Grassroots Fundraising and Stewardship Techniques

One of the best ways to ensure financial sustainability for any project is to have a dedicated strategy for local fundraising. When people understand that you're trying to create something unique for your community that both addresses its needs and reflects its culture, doors will open that may have been closed before.
Here are a few tips for developing a local fundraising strategy:

  1. Include community members in creating the museum or project's new vision. A collaborative, inclusive process that acknowledges and responds to expressed community wants and needs is perhaps the most important starting point.

    At MCM, community advisers are part of planning every project. For our new museum, we invited more than 100 people to participate in listening sessions in six different content areas, and developed the museum’s exhibits and programs based upon the outcomes of those sessions.

  2. Create a comprehensive and enticing vision about your local approach and what it means for the community.

    When donors learned of our vision to collaborate with more than 120 local artists and 14,000 school children, and to acquire our materials and supplies locally, everyone wanted to be part of the community effort.

  3. Ask your biggest donors to be involved in personal ways, through donations of an item of personal significance, as artists, or as investigators. Asking them to help you find an object or contribute something they have created makes their investment more intimate and personal.

    Several of our largest donors contributed in fun ways that connected them to our larger project. Two donors, also artists, created letters for our artist alphabet project; another donor found a beauty parlor chair when we mentioned in passing that we were on the lookout for one.

  4. Create a tiered fundraising approach that starts with children. This could be a penny campaign, a dime drive, or something with a catchy twist.

    At Madison Children's Museum, children brought in old socks filled with coins to contribute to our "Sock It Away" campaign designed especially for kids. We then commissioned a local artist to create a sculptural "Sock Bicycle" from the emptied socks.

  5. Be creative about offering acknowledgment for every size donation possible.

    Capital campaign donors who contributed more than $10,000 were honored on an interactive gear board near the front entrance, while those who contributed especially to our Only Local initiative or Great Green Fund were recognized in our elevator lobby. In place of the traditional buy a brick capital campaigns many organizations do, people who contributed between $175-$1,000 were able to purchase a permanent photo tile of a loved one for our Step Up campaign (now called Snapshot Square).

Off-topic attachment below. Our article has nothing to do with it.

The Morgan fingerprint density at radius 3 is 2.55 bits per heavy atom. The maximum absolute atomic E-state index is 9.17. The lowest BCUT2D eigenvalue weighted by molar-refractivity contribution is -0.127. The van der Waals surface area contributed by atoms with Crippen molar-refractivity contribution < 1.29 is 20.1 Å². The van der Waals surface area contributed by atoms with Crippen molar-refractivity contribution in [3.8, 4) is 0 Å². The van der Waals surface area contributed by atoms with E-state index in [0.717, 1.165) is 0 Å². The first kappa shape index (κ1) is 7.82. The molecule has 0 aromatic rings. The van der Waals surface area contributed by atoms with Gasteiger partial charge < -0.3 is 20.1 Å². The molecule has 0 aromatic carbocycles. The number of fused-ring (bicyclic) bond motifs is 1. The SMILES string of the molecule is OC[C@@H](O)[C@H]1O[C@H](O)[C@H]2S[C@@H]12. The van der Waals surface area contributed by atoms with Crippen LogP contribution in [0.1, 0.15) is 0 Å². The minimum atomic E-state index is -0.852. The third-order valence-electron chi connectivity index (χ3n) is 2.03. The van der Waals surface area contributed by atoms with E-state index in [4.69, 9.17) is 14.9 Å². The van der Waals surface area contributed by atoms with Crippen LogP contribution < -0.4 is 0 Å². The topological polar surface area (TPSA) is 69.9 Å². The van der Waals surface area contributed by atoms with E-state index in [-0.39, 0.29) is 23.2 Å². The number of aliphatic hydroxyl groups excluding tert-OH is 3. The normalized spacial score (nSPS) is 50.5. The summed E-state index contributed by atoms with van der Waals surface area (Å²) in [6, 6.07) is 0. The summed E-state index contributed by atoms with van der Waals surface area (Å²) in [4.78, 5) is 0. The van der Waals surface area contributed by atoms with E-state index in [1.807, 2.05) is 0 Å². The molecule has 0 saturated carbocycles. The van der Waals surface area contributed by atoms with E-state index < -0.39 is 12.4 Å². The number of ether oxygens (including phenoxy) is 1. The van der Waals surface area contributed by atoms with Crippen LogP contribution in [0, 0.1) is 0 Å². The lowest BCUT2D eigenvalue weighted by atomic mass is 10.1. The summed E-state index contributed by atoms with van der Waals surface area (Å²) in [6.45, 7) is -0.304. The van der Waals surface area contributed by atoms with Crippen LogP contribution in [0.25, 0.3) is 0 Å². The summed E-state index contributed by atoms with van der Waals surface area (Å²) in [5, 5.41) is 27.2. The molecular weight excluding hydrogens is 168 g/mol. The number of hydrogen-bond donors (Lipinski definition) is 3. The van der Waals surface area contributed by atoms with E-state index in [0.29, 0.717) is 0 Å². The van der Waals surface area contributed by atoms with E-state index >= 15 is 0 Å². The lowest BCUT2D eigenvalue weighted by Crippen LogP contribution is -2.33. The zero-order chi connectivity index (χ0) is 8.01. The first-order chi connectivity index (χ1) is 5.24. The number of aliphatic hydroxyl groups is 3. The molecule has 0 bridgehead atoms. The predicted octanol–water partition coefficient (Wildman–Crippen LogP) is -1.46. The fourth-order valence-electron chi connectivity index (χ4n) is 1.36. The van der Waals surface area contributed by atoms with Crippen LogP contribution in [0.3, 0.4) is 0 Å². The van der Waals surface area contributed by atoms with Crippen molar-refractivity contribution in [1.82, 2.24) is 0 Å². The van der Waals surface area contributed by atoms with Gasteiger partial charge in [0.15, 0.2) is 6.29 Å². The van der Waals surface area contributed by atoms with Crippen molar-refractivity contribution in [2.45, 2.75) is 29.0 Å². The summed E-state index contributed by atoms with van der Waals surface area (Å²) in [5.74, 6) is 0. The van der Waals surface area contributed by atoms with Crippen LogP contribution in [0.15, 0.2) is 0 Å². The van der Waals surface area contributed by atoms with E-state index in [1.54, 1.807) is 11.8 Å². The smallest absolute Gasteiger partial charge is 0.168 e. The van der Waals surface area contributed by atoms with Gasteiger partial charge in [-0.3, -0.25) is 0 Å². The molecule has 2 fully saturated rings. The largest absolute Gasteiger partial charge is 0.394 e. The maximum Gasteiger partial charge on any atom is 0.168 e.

6. Determine which manufacturers in your area make things that you will need for your project. Solicit those manufacturers to showcase their products as part of your "Local Museum." They are much more apt to donate or discount when they understand that your museum is only using local products and people, and that their company will be recognized. In turn, the museum setting offers a photogenic installation for their own company's promotions.

    The Bradley Corp., a Milwaukee-based company, provided a free upgrade for our museum's bathroom fixtures, including 100 percent recycled wall partitions and photovoltaic-powered sinks. Bradley then featured the museum's restrooms in its company literature as an attractive case study of product use.

  7. Involve all of your staff, board and committee members in local fundraising, using viral campaigns via email marketing and social media to reach new audiences.

    One MCM education staffer secured a $50,000 donation through social media, just by letting her email contacts know that we were soliciting funds to match a grant.

  8. Come up with other nontraditional ways to raise money.

    Once we opened our new building, we capitalized on the fact that it's a really cool space where adults like to visit as much as kids. Our "Adult Swim" nights that cater to the local adult crowd, ages 21 to 90, always sell out, becoming a significant, unanticipated revenue stream for the museum.

    seeking adult swim tickets

  9. Collaborate with other local nonprofits. The National Council of Nonprofits has a directory of state associations that may be good strategic partners, or have strategies and resources specific to your community. The directory could aid your fundraising efforts with studies that explore local trends in
    Consider this example from the state of Wisconsin: Wisconsin 2009 Philanthropy Report (PDF download)
    Sustain Dane, a local sustainability nonprofit organization, donated water barrels to our Rooftop Ramble exhibit, and in exchange, uses many photos of the museum to advertise our green community. The City of Madison Recycling Center donated a free compost collection service to the museum as part of a pilot program, in exchange for us testing the program and publicizing it to our audience.